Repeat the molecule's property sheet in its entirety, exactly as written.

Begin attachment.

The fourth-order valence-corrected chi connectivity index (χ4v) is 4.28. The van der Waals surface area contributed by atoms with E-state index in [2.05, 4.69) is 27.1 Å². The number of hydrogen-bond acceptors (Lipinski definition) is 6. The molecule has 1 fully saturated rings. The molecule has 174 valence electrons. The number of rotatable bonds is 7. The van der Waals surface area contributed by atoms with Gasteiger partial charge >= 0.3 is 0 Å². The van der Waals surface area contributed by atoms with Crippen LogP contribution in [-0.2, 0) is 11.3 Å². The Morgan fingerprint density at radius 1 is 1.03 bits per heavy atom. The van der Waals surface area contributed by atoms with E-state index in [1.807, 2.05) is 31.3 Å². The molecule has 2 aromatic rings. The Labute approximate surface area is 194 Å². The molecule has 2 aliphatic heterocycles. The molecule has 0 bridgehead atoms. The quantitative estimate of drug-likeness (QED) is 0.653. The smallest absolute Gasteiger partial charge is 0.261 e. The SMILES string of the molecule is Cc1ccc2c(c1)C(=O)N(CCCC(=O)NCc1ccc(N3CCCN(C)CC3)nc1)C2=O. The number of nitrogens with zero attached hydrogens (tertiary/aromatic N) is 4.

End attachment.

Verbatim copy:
The fourth-order valence-corrected chi connectivity index (χ4v) is 4.28. The van der Waals surface area contributed by atoms with E-state index in [2.05, 4.69) is 27.1 Å². The number of hydrogen-bond acceptors (Lipinski definition) is 6. The molecule has 1 fully saturated rings. The molecule has 174 valence electrons. The number of rotatable bonds is 7. The van der Waals surface area contributed by atoms with Gasteiger partial charge >= 0.3 is 0 Å². The van der Waals surface area contributed by atoms with Crippen LogP contribution in [-0.2, 0) is 11.3 Å². The Morgan fingerprint density at radius 1 is 1.03 bits per heavy atom. The van der Waals surface area contributed by atoms with E-state index in [1.807, 2.05) is 31.3 Å². The molecule has 2 aromatic rings. The Labute approximate surface area is 194 Å². The molecule has 2 aliphatic heterocycles. The molecule has 0 bridgehead atoms. The quantitative estimate of drug-likeness (QED) is 0.653. The smallest absolute Gasteiger partial charge is 0.261 e. The SMILES string of the molecule is Cc1ccc2c(c1)C(=O)N(CCCC(=O)NCc1ccc(N3CCCN(C)CC3)nc1)C2=O. The number of nitrogens with zero attached hydrogens (tertiary/aromatic N) is 4.